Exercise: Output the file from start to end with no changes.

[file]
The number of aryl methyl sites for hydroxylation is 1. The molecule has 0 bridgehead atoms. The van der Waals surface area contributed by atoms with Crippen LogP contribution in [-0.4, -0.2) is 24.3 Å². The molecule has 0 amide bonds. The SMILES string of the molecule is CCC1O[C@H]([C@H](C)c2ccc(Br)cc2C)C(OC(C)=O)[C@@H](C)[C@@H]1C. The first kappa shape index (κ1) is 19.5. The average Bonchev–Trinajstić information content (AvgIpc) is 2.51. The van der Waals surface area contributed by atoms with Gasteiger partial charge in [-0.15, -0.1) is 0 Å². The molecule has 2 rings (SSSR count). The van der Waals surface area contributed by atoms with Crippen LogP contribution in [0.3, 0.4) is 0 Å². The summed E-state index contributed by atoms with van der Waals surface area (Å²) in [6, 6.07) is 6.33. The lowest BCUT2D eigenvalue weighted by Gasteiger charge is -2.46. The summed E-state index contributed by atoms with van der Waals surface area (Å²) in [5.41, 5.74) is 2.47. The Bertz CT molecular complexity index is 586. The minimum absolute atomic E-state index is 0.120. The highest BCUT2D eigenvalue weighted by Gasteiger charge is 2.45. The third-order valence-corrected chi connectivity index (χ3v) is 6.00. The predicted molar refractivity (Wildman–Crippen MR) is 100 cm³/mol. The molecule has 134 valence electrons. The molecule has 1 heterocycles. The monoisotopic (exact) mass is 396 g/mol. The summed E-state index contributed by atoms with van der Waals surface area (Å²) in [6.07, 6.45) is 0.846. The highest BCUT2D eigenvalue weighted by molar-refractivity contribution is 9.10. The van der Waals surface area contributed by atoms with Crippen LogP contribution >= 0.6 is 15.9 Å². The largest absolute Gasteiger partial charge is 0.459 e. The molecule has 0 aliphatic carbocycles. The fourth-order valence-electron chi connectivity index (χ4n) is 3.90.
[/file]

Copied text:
The number of aryl methyl sites for hydroxylation is 1. The molecule has 0 bridgehead atoms. The van der Waals surface area contributed by atoms with Crippen LogP contribution in [-0.4, -0.2) is 24.3 Å². The molecule has 0 amide bonds. The SMILES string of the molecule is CCC1O[C@H]([C@H](C)c2ccc(Br)cc2C)C(OC(C)=O)[C@@H](C)[C@@H]1C. The first kappa shape index (κ1) is 19.5. The average Bonchev–Trinajstić information content (AvgIpc) is 2.51. The van der Waals surface area contributed by atoms with Gasteiger partial charge in [-0.15, -0.1) is 0 Å². The molecule has 2 rings (SSSR count). The van der Waals surface area contributed by atoms with Crippen LogP contribution in [0.3, 0.4) is 0 Å². The summed E-state index contributed by atoms with van der Waals surface area (Å²) in [6, 6.07) is 6.33. The lowest BCUT2D eigenvalue weighted by Gasteiger charge is -2.46. The summed E-state index contributed by atoms with van der Waals surface area (Å²) in [5.41, 5.74) is 2.47. The Bertz CT molecular complexity index is 586. The minimum absolute atomic E-state index is 0.120. The highest BCUT2D eigenvalue weighted by Gasteiger charge is 2.45. The third-order valence-corrected chi connectivity index (χ3v) is 6.00. The predicted molar refractivity (Wildman–Crippen MR) is 100 cm³/mol. The molecule has 134 valence electrons. The molecule has 1 heterocycles. The monoisotopic (exact) mass is 396 g/mol. The summed E-state index contributed by atoms with van der Waals surface area (Å²) in [6.07, 6.45) is 0.846. The highest BCUT2D eigenvalue weighted by molar-refractivity contribution is 9.10. The van der Waals surface area contributed by atoms with Crippen LogP contribution >= 0.6 is 15.9 Å². The largest absolute Gasteiger partial charge is 0.459 e. The molecule has 0 aliphatic carbocycles. The fourth-order valence-electron chi connectivity index (χ4n) is 3.90.